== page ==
The Oberstrom House

Gui Mayo


 

 

 

 

 

 

 

There was only one house we could see from the ranch where I was raised, on the next ridge to ours in the mountains of Big Sur. It was the Oberstrom house, on Partington Ridge, to the south. By day you could hardly see it, a speck among the trees against the sky on the ridge. But at night when  I was out in the hayfield, I could see a tiny light. It was like the lights of the rising stars. But I could tell it was the Oberstrom House because it was the only light that did not rise like the stars. That light was from the copper lamp over their table, but I did not know that then.

 

The Oberstroms were like myths to us. I donít think my parents ever met them.  Theirs was simply the only house we could see in that wilderness. The very name came to represent solitude.  That  house was the only sign of human presence we could see. So that name was also the word for our isolation.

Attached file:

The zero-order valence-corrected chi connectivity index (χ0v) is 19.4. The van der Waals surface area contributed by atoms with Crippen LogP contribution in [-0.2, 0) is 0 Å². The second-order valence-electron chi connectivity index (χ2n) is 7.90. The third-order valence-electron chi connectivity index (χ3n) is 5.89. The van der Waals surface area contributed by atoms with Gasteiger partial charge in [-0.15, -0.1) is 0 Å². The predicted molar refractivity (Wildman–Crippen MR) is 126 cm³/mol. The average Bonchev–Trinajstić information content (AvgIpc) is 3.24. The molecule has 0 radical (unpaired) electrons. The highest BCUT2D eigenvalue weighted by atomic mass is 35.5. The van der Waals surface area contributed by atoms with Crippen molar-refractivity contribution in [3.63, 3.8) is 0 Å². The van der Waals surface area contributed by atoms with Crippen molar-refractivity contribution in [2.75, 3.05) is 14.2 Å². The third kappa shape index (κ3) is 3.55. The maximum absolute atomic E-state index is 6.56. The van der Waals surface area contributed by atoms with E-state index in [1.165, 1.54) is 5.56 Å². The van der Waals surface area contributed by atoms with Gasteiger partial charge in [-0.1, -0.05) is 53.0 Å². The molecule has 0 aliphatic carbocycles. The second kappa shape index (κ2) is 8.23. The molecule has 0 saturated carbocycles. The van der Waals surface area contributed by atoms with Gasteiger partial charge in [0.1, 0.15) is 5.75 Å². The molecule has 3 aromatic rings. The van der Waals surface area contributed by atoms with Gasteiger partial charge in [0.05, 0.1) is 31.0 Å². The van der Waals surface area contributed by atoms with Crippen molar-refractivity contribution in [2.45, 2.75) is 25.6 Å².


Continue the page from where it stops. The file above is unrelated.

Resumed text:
Sometime in the 1930ís the Oberstroms moved away. They had always come and gone but we never knew it. Later  I heard Oberstrom was an engineer, and only came to the house on the ridge between projects. But this time they were leaving for good. There was only a trail to their house so they hired my father to pack all their things out on his horses.

 

The day we arrived it was hot and the grass was dry. Bright sun streamed into their one room but it seemed desolate and smaller than I had imagined it. The Oberstroms had already left and boxes lay around the room to be packed out on our horses. I was sad to see no one there and it was strange to see a house I had so long imagined.
 


I donít remember packing their boxes on our horses or riding down the trail to the highway. I donít even remember anyone ever speak of the Oberstroms again. I donít even remember ever looking for their light again among the stars rising over the ridge to the south.
 

 

 

 


Kater Murr's Press, Piraeus Series, 2004. 
Text and artwork copyright © Gui Mayo, 2004